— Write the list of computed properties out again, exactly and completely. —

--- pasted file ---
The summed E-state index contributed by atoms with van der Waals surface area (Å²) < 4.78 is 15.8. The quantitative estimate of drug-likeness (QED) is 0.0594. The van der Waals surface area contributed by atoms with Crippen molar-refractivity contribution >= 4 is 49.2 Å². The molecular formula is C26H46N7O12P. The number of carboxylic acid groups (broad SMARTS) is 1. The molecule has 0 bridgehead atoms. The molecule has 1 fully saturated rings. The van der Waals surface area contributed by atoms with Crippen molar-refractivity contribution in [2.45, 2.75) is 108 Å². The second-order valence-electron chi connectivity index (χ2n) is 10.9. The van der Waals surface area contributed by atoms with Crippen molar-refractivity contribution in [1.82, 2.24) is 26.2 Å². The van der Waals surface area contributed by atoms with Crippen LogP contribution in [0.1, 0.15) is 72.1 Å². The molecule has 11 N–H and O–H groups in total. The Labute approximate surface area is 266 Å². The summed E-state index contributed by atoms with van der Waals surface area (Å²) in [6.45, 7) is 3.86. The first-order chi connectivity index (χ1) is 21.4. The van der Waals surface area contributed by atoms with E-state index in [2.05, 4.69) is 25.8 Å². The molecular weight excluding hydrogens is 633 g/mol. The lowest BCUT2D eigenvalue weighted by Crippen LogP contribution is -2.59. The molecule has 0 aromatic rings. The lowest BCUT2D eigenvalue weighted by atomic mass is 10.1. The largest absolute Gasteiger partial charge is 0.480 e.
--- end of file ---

The summed E-state index contributed by atoms with van der Waals surface area (Å²) < 4.78 is 15.8. The quantitative estimate of drug-likeness (QED) is 0.0594. The van der Waals surface area contributed by atoms with Crippen molar-refractivity contribution >= 4 is 49.2 Å². The molecular formula is C26H46N7O12P. The number of carboxylic acid groups (broad SMARTS) is 1. The molecule has 0 bridgehead atoms. The molecule has 1 fully saturated rings. The van der Waals surface area contributed by atoms with Crippen molar-refractivity contribution in [2.45, 2.75) is 108 Å². The second-order valence-electron chi connectivity index (χ2n) is 10.9. The van der Waals surface area contributed by atoms with Crippen molar-refractivity contribution in [1.82, 2.24) is 26.2 Å². The van der Waals surface area contributed by atoms with Crippen LogP contribution in [0.1, 0.15) is 72.1 Å². The molecule has 11 N–H and O–H groups in total. The Labute approximate surface area is 266 Å². The summed E-state index contributed by atoms with van der Waals surface area (Å²) in [6.45, 7) is 3.86. The first-order chi connectivity index (χ1) is 21.4. The van der Waals surface area contributed by atoms with E-state index in [2.05, 4.69) is 25.8 Å². The molecular weight excluding hydrogens is 633 g/mol. The lowest BCUT2D eigenvalue weighted by Crippen LogP contribution is -2.59. The molecule has 0 aromatic rings. The lowest BCUT2D eigenvalue weighted by atomic mass is 10.1. The largest absolute Gasteiger partial charge is 0.480 e.